Dermatologic Emergencies


    Dermatologic Emergencies

    Case: 40 year old male presenting with rash for one day. Patient recently started Bactrim, endorsing flu-like symptoms for the past 2 days. Chest and back are erythematous and warm. In the ED, patient is febrile and tachycardic. Based on the picture below what should you be worried about?


    Stevens-Johnson syndrome (SJS) and toxic epidermal necrolysis (TEN)!

    SJS and TEN are entities of the same disease and represent a spectrum distinguished by severity. Incidence is highest in adults aged 20-40 years old, men and HIV-infected individuals. Medications are the most common precipitators of SJS and TEN, especially sulfa antibiotics and anticonvulsants, however there is a large list of meds that can trigger SJS/TEN. In children, mycoplasma pneumoniae is a common precipitating factor.

    Patient’s generally have preceding flu-like symptoms with malaise, fever, myalgias and arthralgias. The cutaneous symptoms usually start with target-like lesions, erythematous macules or diffuse erythema that progresses to bullae and eventual sloughing of the skin. Patients will have positive Nikolsky sign. Mucous membranes (oral, ocular and urogenital) are involved in ~90% of SJS/TEN.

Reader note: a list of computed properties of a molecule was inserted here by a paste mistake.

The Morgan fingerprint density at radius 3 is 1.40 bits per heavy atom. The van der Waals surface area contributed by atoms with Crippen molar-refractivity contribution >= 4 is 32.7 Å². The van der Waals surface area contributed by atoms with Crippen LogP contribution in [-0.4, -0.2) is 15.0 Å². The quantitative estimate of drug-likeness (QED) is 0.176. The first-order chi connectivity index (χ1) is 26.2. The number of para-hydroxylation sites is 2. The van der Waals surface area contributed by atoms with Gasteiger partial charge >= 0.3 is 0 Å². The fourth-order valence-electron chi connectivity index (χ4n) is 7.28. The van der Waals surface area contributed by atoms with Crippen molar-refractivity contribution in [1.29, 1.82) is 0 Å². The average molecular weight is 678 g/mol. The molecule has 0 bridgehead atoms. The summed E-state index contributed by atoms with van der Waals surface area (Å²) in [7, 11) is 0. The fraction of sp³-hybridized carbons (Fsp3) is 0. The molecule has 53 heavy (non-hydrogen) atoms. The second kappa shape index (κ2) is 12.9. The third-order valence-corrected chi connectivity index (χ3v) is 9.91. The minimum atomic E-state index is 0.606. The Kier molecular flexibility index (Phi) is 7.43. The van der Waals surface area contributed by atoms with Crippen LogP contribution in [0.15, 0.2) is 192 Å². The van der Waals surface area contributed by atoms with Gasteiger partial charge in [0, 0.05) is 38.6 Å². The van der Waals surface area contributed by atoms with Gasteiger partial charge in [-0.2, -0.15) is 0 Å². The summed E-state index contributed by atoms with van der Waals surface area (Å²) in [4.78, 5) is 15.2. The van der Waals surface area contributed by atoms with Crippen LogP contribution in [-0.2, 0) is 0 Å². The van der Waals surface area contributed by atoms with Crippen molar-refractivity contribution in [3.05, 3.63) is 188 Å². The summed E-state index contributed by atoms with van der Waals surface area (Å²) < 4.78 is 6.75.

Severity and prognosis are related to amount skin involvement. SJS is the less severe condition with <10% of total body surface area with epidermal detachment. TEN has >30% of body surface involvement. Epidermal detachment with 10-30% is a mixed diagnosis, called an SJS/TEN overlap.

    Treatment is mainly supportive including removing the offending agent, fluids, correcting electrolyte imbalances, skin care and pain control. Steroids and IVIG are controversial. Patients should be admitted generally to the ICU or burn unit based on severity of disease.

    Mortality rate ranges from 10% for SJS to more than 30% for TEN. Complications include fluid losses, electrolyte imbalances, super-infections leading to sepsis and shock.


    Thomas, J. Jeremy, et al.. “Chapter 245. Serious Generalized Skin Disorders.” Tintinalli’s Emergency Medicine: A Comprehensive Study Guide, 7e. Eds. Judith E. Tintinalli, et al. New York, NY: McGraw-Hill, 2011.

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